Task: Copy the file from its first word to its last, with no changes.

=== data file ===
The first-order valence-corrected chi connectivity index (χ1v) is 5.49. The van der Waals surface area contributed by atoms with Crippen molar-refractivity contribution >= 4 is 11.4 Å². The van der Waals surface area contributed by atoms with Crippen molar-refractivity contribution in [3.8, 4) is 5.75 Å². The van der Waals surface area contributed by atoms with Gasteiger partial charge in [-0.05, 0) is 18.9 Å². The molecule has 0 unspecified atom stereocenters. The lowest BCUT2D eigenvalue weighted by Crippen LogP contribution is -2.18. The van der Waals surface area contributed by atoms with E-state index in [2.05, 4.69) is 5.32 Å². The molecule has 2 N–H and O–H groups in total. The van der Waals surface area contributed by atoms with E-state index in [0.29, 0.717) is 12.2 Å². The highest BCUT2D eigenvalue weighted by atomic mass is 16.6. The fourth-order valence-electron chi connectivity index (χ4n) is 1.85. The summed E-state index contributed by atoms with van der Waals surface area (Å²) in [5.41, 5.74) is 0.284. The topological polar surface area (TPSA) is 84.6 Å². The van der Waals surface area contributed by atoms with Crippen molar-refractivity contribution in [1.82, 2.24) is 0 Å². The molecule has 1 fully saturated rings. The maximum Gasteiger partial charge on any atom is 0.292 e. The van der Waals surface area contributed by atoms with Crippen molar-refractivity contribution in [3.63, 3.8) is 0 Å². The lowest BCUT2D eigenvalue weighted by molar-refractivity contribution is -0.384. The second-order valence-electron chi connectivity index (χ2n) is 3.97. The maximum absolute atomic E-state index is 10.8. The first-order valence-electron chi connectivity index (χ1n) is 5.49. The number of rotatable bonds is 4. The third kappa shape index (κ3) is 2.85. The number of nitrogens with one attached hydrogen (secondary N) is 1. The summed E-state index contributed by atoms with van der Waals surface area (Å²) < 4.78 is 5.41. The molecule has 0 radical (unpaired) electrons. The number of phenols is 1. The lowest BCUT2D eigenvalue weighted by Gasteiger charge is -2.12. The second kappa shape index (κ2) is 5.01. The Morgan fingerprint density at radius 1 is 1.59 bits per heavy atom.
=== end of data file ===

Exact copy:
The first-order valence-corrected chi connectivity index (χ1v) is 5.49. The van der Waals surface area contributed by atoms with Crippen molar-refractivity contribution >= 4 is 11.4 Å². The van der Waals surface area contributed by atoms with Crippen molar-refractivity contribution in [3.8, 4) is 5.75 Å². The van der Waals surface area contributed by atoms with Gasteiger partial charge in [-0.05, 0) is 18.9 Å². The molecule has 0 unspecified atom stereocenters. The lowest BCUT2D eigenvalue weighted by Crippen LogP contribution is -2.18. The van der Waals surface area contributed by atoms with E-state index in [2.05, 4.69) is 5.32 Å². The molecule has 2 N–H and O–H groups in total. The van der Waals surface area contributed by atoms with E-state index in [0.29, 0.717) is 12.2 Å². The highest BCUT2D eigenvalue weighted by atomic mass is 16.6. The fourth-order valence-electron chi connectivity index (χ4n) is 1.85. The summed E-state index contributed by atoms with van der Waals surface area (Å²) in [5.41, 5.74) is 0.284. The topological polar surface area (TPSA) is 84.6 Å². The van der Waals surface area contributed by atoms with Crippen molar-refractivity contribution in [1.82, 2.24) is 0 Å². The molecule has 1 fully saturated rings. The maximum Gasteiger partial charge on any atom is 0.292 e. The van der Waals surface area contributed by atoms with Crippen molar-refractivity contribution in [3.63, 3.8) is 0 Å². The lowest BCUT2D eigenvalue weighted by molar-refractivity contribution is -0.384. The second-order valence-electron chi connectivity index (χ2n) is 3.97. The maximum absolute atomic E-state index is 10.8. The first-order valence-electron chi connectivity index (χ1n) is 5.49. The number of rotatable bonds is 4. The third kappa shape index (κ3) is 2.85. The number of nitrogens with one attached hydrogen (secondary N) is 1. The summed E-state index contributed by atoms with van der Waals surface area (Å²) < 4.78 is 5.41. The molecule has 0 radical (unpaired) electrons. The number of phenols is 1. The lowest BCUT2D eigenvalue weighted by Gasteiger charge is -2.12. The second kappa shape index (κ2) is 5.01. The Morgan fingerprint density at radius 1 is 1.59 bits per heavy atom.